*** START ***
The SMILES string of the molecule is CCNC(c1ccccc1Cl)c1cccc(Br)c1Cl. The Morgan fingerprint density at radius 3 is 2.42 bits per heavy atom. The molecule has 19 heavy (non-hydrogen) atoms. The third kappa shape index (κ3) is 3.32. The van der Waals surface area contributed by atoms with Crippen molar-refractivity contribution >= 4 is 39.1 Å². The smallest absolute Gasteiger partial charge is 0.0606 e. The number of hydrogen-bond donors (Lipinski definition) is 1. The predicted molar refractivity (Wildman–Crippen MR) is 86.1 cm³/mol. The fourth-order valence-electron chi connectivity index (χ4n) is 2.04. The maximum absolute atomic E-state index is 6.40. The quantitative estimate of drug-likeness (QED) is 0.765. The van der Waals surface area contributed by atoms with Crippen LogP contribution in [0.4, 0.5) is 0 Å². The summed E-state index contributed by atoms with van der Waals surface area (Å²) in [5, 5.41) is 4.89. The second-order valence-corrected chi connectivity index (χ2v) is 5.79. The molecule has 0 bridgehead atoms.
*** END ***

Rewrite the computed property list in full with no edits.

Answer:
The SMILES string of the molecule is CCNC(c1ccccc1Cl)c1cccc(Br)c1Cl. The Morgan fingerprint density at radius 3 is 2.42 bits per heavy atom. The molecule has 19 heavy (non-hydrogen) atoms. The third kappa shape index (κ3) is 3.32. The van der Waals surface area contributed by atoms with Crippen molar-refractivity contribution >= 4 is 39.1 Å². The smallest absolute Gasteiger partial charge is 0.0606 e. The number of hydrogen-bond donors (Lipinski definition) is 1. The predicted molar refractivity (Wildman–Crippen MR) is 86.1 cm³/mol. The fourth-order valence-electron chi connectivity index (χ4n) is 2.04. The maximum absolute atomic E-state index is 6.40. The quantitative estimate of drug-likeness (QED) is 0.765. The van der Waals surface area contributed by atoms with Crippen LogP contribution in [0.4, 0.5) is 0 Å². The summed E-state index contributed by atoms with van der Waals surface area (Å²) in [5, 5.41) is 4.89. The second-order valence-corrected chi connectivity index (χ2v) is 5.79. The molecule has 0 bridgehead atoms.